Several large epidemiological studies, when considered together, suggest that increased potassium consumption can decrease the risk of stroke.2, 3, 4, 5 In cross-sectional studies of premenopausal, perimenopausal, and postmenopausal women, as well as elderly men, increased potassium consumption (from fruits and vegetables) is significantly associated with increased bone mineral density (BMD), suggesting that diets rich in potassium may help prevent osteoporosis.6, 7, 8

From an evolutionary perspective, our modern dietary ratios of potassium to sodium are much lower than those of our distant ancestors. Researchers estimate that people in Western industrialized cultures consume three times more sodium than potassium, whereas primitive man consumed seven times more potassium than sodium.9, 10


The chart shows the potassium (K) and sodium (Na) concentrations of common Paleo foods. As you can see, all of them provide many times more potassium than sodium, with the exception of chicken meat/skin and eggs, which contain potassium and sodium in roughly a 1:1 ratio.

The Paleo Diet, of course, recommends plenty of vegetables, modest amounts of fruit, seeds, and nuts, and no processed foods (which are typically high in sodium and low in potassium). Mushrooms are also an important food group, not only for their immune-boosting properties, but also for their impressive amounts of potassium. So try our fantastic recipe pairing cilantro-enriched guacamole with grilled Portobello mushrooms for a delicious potassium boost.


Serves 2

  • 1 avocado
  • 1 clove garlic, pressed (divided)
  • 2 tbsp lime juice
  • 2 tbsp olive oil
  • 1 bunch cilantro
  • Freshly milled black pepper
  • 2 Portobello mushrooms
  • 2 tbsp balsamic vinegar


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Christopher James Clark, B.B.A.
Nutritional Grail

Christopher James Clark | The Paleo Diet TeamChristopher James Clark, B.B.A. is an award-winning writer, consultant, and chef with specialized knowledge in nutritional science and healing cuisine. He has a Business Administration degree from the University of Michigan and formerly worked as a revenue management analyst for a Fortune 100 company. For the past decade-plus, he has been designing menus, recipes, and food concepts for restaurants and spas, coaching private clients, teaching cooking workshops worldwide, and managing the kitchen for a renowned Greek yoga resort. Clark is the author of the critically acclaimed, award-winning book, Nutritional Grail.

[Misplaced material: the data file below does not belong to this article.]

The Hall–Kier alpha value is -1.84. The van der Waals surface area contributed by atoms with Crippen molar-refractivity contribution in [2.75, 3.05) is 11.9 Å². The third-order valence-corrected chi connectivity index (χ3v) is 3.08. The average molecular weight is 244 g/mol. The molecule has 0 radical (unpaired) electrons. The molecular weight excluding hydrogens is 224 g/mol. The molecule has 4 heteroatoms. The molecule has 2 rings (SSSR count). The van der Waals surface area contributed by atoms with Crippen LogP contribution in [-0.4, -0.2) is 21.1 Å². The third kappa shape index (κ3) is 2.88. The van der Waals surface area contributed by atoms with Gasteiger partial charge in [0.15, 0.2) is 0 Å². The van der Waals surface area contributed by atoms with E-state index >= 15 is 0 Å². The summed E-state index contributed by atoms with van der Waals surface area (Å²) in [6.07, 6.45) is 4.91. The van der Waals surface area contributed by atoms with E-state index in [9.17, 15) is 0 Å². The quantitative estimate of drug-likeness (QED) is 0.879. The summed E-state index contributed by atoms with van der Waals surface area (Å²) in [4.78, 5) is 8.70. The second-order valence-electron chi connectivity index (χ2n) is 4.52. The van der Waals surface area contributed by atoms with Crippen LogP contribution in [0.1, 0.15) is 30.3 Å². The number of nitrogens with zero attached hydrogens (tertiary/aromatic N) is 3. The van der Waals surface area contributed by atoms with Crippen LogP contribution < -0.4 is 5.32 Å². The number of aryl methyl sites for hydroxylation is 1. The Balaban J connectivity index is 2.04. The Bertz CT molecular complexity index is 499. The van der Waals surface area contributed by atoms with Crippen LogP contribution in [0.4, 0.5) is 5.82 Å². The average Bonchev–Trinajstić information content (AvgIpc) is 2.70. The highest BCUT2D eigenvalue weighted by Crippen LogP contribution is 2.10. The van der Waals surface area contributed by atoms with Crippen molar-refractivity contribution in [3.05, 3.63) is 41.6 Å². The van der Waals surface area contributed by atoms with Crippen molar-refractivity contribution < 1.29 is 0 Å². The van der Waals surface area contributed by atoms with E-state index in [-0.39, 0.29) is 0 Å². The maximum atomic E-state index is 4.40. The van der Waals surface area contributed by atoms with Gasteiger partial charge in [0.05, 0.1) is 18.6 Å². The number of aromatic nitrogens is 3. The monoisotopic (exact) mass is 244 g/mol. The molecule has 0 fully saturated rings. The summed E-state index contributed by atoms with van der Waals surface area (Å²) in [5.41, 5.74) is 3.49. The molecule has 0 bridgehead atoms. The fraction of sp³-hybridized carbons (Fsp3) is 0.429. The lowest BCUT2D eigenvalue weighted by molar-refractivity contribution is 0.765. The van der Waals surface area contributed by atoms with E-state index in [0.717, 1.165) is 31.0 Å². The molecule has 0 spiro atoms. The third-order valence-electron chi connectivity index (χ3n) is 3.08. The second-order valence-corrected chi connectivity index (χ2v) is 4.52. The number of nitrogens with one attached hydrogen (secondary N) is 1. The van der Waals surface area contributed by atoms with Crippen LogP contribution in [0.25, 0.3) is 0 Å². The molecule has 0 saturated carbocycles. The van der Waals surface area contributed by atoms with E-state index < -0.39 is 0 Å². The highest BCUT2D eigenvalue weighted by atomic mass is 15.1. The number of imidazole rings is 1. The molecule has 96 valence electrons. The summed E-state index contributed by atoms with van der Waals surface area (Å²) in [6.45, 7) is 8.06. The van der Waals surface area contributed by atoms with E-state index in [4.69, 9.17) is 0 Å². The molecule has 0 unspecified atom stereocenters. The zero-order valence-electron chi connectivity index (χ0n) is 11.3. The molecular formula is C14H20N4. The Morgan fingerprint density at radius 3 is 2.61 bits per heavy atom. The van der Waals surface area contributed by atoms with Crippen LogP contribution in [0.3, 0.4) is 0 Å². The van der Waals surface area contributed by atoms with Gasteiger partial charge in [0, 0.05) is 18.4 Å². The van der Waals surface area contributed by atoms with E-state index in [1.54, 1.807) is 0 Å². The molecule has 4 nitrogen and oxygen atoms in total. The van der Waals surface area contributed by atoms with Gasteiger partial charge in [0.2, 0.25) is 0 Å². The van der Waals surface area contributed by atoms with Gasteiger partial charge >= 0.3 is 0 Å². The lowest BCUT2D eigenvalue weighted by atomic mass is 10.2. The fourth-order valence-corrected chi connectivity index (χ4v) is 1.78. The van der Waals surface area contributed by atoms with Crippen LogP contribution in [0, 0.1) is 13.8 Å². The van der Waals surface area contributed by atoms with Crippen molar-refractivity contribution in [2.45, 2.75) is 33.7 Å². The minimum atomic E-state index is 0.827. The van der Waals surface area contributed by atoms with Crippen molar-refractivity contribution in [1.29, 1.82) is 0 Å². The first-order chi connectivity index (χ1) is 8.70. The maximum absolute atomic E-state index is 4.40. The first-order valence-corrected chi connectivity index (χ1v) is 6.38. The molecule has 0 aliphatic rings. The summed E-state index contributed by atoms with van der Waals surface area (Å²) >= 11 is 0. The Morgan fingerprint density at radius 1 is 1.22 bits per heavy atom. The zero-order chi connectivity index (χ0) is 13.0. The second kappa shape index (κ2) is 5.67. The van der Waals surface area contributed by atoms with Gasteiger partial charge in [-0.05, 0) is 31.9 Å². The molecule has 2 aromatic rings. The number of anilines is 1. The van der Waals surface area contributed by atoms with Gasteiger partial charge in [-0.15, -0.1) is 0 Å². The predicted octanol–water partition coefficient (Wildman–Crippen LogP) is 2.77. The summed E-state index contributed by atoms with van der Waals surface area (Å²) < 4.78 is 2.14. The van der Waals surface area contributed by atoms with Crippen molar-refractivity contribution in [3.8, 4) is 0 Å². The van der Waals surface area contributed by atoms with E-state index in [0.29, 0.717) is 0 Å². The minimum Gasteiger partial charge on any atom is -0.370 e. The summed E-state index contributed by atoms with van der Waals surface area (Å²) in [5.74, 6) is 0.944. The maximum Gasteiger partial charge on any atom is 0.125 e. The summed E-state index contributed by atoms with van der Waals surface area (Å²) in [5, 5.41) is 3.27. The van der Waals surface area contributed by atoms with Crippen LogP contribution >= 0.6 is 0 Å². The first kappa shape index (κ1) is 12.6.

See more recipes!


1. Institute of Medicine of the National Academies of Science. (2005). Dietary Reference Intakes for Water, Potassium, Sodium, Chloride, and Sulfate. National Academies Press. Retrieved from http://www.nap.edu/openbook.php?isbn=0309091691

2. Ascherio, A, et al. (September 1998). Intake of potassium, magnesium, calcium, and fiber and risk of stroke among US men. Circulation, 98(12). Retrieved from http://www.ncbi.nlm.nih.gov/pubmed/9743511?dopt=Abstract

3. Iso, H, et al. (September 1999). Prospective study of calcium, potassium, and magnesium intake and risk of stroke in women. Circulation, 30(9). Retrieved from http://www.ncbi.nlm.nih.gov/pubmed/10471422?dopt=Abstract

4. Fang, G, et al. (July 2000). Dietary potassium intake and stroke mortality. Stroke 31(7). Retrieved from http://www.ncbi.nlm.nih.gov/pubmed/10884449?dopt=Abstract

5. Bazzano, LA, et al. (July 2001). Dietary potassium intake and risk of stroke in US men and women: National Health and Nutrition Examination Survey I epidemiologic follow-up study. Stroke 32(7). Retrieved from http://www.ncbi.nlm.nih.gov/pubmed/11441188?dopt=Abstract

6. New, SA, et al. (June 1997). Nutritional influences on bone mineral density: a cross-sectional study in premenopausal women. American Journal of Clinical Nutrition, 65(6). Retrieved from http://www.ncbi.nlm.nih.gov/pubmed/9174480?dopt=Abstract

7. New, SA, et al. (January 2000). Dietary influences on bone mass and bone metabolism: further evidence of a positive link between fruit and vegetable consumption and bone health? American Journal of Clinical Nutrition, 71(1). Retrieved from http://www.ncbi.nlm.nih.gov/pubmed/10617959?dopt=Abstract

8. Tucker, KL, et al. (April 1999). Potassium, magnesium, and fruit and vegetable intakes are associated with greater bone mineral density in elderly men and women. American Journal of Clinical Nutrition, 69(4). Retrieved from http://www.ncbi.nlm.nih.gov/pubmed/10197575?dopt=Abstract

9. Young, DB, et al. (April 1995). Potassium’s cardiovascular protective mechanisms. The American Journal of Physiology, 268(4 Pt. 2). Retrieved from http://www.ncbi.nlm.nih.gov/pubmed/7733391?dopt=Abstract

10. Linus Pauling Institute, Oregon State University. Micronutrient Information Center. Potassium. Retrieved from http://lpi.oregonstate.edu/infocenter/minerals/potassium/